Posts Tagged ‘pe blog’


Thoughts on Classroom Management from a Seasoned PE Teacher

Wednesday, August 24th, 2011

This last Wednesday we hosted a webinar on Classroom Management Strategies for Physical Education (if you didn’t watch it Click Here to view the recording) and had over 700 people participate.

One of the great things about sharing strategies and techniques with so many passionate educators is that we sometimes hear back from other teachers that wish to share their own ideas. We recently received an email from one attendee who had some advice on what’s worked for her in the past, and we wanted to share them with you.

The thoughts/strategies below are from Karen Bagby, a Physical Education Teacher at Garner Elementary in North Liberty, Iowa:

  • The “when before what” is critical.  This is one of those teaching tips a new student teacher learns fast!
  • Instead of sending out a letter to all parents in my school, I put a blurb in the first school-wide newsletter.
  • I emphasize that when disciplining a child, talk and treat them as “if a parent is standing right beside that child”.  Makes you really think about what you are doing and saying.
  • I do utilize a “behavior ticket” for that “new student” who doesn’t yet quite have the expectations mastered.  The child fills out the ticket and what happened, as well as the teacher, and then I “file it” in my office.   I tell the student I will keep it as long as things improve.  If not, I will send it home and confer with the parents.  Have only had to do 2 over many years and neither went home.
  • A child who has continual “challenges” has a secret signal with me (could be just eye contact with me touching my ear lobe).  That lets the student know he needs to settle down or remember expectations.
  • The teacher needs to be upbeat and have a great attitude and BELIEVE in what he/she is teaching!  Kids are motivated by our enthusiasm and daily attitudes.  Also, music is a HUGE motivator!!!!  I play music with almost every lesson…..
  • Plan modifications ahead of time for your special needs students.  They deserve success at their level.  Also, get their input ahead of time for suggestions for up and coming lessons…..
  • Concerning time-outs, I do this, too.  But, I do NOT go over to the student.  He/she must come to me and tell me he/she is ready to get back into the activity.  That way, I am not giving the student any attention for negative behavior.  Should he/she choose to remain “out” for the remainder of the class period, we do chat before dismissal.  My system:  first infraction is a warning, 2nd is a time-out, 3rd is time-out for the class period (our classes are 25min.).  should it happen often, a behavior ticket goes into place.  Any physical contact, principal involvement – zero tolerance.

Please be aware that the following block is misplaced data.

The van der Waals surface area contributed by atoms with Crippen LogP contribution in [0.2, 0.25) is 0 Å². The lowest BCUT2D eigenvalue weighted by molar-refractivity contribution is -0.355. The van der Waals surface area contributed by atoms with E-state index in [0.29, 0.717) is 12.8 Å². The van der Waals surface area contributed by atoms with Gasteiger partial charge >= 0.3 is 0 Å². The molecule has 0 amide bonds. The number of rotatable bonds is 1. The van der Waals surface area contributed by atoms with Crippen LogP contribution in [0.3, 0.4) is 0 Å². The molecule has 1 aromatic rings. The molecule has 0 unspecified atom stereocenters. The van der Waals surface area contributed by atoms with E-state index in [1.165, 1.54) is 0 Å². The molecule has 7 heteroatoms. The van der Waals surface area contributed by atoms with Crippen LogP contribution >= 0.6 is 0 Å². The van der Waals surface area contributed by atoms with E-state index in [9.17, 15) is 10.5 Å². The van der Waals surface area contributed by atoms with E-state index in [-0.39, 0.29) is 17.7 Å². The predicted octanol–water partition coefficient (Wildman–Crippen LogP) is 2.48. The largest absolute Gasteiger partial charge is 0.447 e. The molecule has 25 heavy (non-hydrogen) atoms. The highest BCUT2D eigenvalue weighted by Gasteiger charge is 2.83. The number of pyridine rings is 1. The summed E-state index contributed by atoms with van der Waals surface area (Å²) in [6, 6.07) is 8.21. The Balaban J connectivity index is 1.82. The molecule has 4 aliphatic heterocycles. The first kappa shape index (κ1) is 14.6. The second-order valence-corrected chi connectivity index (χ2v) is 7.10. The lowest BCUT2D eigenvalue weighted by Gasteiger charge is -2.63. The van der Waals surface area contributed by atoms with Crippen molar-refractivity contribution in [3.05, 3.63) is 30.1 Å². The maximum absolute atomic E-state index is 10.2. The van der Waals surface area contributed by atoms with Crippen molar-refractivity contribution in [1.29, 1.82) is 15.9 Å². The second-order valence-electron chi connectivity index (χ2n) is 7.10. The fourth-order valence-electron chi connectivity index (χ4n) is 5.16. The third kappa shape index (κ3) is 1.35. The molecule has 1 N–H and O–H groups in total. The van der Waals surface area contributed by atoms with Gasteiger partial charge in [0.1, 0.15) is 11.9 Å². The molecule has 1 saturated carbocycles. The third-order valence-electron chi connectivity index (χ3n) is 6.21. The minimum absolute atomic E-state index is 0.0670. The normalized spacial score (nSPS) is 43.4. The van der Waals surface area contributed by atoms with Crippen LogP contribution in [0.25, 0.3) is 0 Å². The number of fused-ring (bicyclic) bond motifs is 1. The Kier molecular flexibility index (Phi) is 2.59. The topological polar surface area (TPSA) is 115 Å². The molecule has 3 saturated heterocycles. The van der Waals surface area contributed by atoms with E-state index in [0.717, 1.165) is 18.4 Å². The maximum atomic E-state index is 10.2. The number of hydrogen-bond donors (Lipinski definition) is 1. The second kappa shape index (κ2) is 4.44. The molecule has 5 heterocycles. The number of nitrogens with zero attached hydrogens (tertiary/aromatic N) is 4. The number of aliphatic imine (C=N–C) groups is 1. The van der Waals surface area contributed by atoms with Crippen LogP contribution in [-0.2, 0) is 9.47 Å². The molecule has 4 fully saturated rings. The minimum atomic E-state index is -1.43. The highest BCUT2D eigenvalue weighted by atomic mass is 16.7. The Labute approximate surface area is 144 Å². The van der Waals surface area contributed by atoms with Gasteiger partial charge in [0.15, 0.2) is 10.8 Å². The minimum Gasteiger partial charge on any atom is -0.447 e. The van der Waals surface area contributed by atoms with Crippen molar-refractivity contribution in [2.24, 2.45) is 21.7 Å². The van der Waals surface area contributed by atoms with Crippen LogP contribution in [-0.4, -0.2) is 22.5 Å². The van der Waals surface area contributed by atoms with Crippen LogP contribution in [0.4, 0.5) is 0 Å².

• I have a “reward system” I have used for years and years.  Super effective.  Class calendars and traveling trophies.  At the end of each class, the class signals (0,1, or 2) with their fingers how we did following our guidelines.  If great, a 2 goes on their calendar.  After the “calendar” is completed (would take a month with all 2’s to fill it), it comes down and a new one goes up.  A trophy goes to the classroom teacher’s desk for a week.  I actually travel about 12 trophies!  Kids will live up to your expectations and want to please!  At the end of the year, 2 classes (1 for 3-6 and 1 from K-2), those who got the most stamps on their calendars, get a “pe party of favorite activities, a healthy snack, school-wide recognition, and certificates for home!
  • I never use drinks as a reward.  They all should always get them, in my opinion, when they need one (which is at the end of class).  Instead, kids love to please and I have come up with many, many hand/body “gives” (such as the sprinkler, motorcycle, firecracker, etc. to celebrate accomplishments/showing great behavior/kindness that happen throughout each lesson.
  • I also like to challenge kids at the beginning of lessons to such as let’s see how many of you can say 3 nice things to 3 different people?  How many of you can share the balls with others?  How many different friends can you  untag during the course of this game?  Then, recognize those you did with a show of hands and a hand jive!  Sometimes, I have kids point to those who helped them out.  Always, with partner activities, they do high-fives and or friendly knuckles,  or the like…

What is a PEP Grant?

Wednesday, April 13th, 2011

The PEP Grant, also known as the Carol M. White Physical Education Program (PEP) Grant, is a federally funded grant program designed to award money to local education agencies and community-based organizations, including religious organizations, to help them initiate, expand, or enhance physical education programs for K through 12 students. In 2011, the PEP Grant will award schools and community-based organizations anywhere from $100,000 to $750,000 for programs that help students work toward meeting state standards for physical education.

Money from PEP Grants may be used to purchase physical education equipment, provide support for students, provide training and education to teachers and staff members, bring in programs and teachers from outside the school or organization, and to initiate new physical education programs. Applicants are required to create a new program or improve an existing program that helps students make progress toward meeting state physical education AND one or more of the following initiatives:

  • Helping students understand, improve, and maintain physical well-being
  • Enhancing physical, mental, social, and emotional development through instruction in physical activities and motor skills